Defending speech

Dr Eric Crampton
Insights Newsletter
3 May, 2024

History often helps put current controversies in context.

In 1968, the American Civil Liberties Union’s Ira Glasser defended racist Alabama Governor George Wallace’s right to speak at a city-owned stadium in New York. It most certainly was not because he agreed with Wallace.

Indeed, Glasser later said, “there was, at that time, no one whose speech I despised more than Wallace’s.”

But letting New York stifle Wallace would mean cities in Alabama could silence civil rights activists.

Glasser went on to head the ACLU. Objecting to his inclusion in a panel discussion on free speech because of his “support” for Wallace would have been absurd.

Had students been sufficiently misguided to make such an objection, it would have been embarrassing for the university. The university would obviously have failed to provide a fundamental element of liberal education.

Last week, student groups at Victoria University of Wellington objected to Jonathan Ayling’s presence at an upcoming University free-speech panel discussion – because Ayling’s Free Speech Union has defended speech that many find repugnant.

Student Association President Parkinson said students “freaked out” on seeing a panel lineup that included purportedly “right wing voices” like Ayling and the Initiative’s Dr Michael Johnston (formerly Victoria University Associate Dean of Education).

The University postponed and restructured the event. A panel of advocates will be followed by a panel of academics. In both cases, participant(s) favouring free speech will be balanced by others with, shall we say, more nuanced views. Ayling will participate in the first panel and Johnston in the second.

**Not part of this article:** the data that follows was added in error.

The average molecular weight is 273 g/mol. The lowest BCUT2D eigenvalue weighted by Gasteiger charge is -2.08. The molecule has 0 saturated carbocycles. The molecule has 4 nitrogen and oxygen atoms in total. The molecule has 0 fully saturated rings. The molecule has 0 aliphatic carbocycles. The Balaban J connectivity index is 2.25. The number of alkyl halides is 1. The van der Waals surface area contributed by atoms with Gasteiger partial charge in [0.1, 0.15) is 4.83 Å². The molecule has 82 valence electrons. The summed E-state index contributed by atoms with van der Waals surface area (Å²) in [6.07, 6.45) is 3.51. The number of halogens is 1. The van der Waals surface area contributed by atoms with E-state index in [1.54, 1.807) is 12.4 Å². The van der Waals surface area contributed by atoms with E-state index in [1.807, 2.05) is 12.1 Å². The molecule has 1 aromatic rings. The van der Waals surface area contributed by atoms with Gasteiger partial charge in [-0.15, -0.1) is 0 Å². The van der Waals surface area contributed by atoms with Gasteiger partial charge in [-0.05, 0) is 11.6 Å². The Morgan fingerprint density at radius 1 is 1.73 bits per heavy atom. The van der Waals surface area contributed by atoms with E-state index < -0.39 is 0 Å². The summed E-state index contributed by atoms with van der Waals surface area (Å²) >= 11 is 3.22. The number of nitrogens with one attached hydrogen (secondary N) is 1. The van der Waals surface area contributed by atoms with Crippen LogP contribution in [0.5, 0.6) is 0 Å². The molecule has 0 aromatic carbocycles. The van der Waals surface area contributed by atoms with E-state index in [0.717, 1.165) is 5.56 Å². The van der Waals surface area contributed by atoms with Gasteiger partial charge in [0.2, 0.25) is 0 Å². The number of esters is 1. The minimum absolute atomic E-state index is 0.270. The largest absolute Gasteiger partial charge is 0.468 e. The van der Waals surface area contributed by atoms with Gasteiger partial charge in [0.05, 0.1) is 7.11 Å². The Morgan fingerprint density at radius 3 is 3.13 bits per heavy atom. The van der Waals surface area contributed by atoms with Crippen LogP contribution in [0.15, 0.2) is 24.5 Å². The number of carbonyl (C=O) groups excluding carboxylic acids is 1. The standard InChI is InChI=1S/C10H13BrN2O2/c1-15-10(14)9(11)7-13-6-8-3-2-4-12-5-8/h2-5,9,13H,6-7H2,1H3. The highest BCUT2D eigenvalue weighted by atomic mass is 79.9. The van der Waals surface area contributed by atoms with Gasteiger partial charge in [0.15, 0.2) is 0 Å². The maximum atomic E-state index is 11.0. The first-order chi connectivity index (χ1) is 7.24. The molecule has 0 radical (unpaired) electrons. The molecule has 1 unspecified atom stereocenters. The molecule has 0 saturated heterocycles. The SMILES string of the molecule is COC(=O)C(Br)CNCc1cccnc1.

Universities are meant to be places where students encounter challenging ideas rather than affirmations of their pre-existing beliefs.

It is easy to assume that one’s intellectual opponents have only weak arguments if you only ever hear those arguments portrayed by uncharitable critics. Hearing the best arguments in favour of views you oppose helps to test your own thinking. It can even change your mind – whether about your own views, or about your opponents’ rigour.

Being unable to distinguish principled support for freedom of speech from support for the content of that speech seems a serious intellectual failing. And it would take remarkable ignorance of the spectrum of political beliefs to consider Michael Johnston a beyond-the-pale right-winger.

Universities should remedy youthful ignorance rather than cater to it.

It is good that the discussion will go ahead. But perhaps Ira Glasser’s work should form part of universities’ first year core curriculum.

Stay in the loop: Subscribe to updates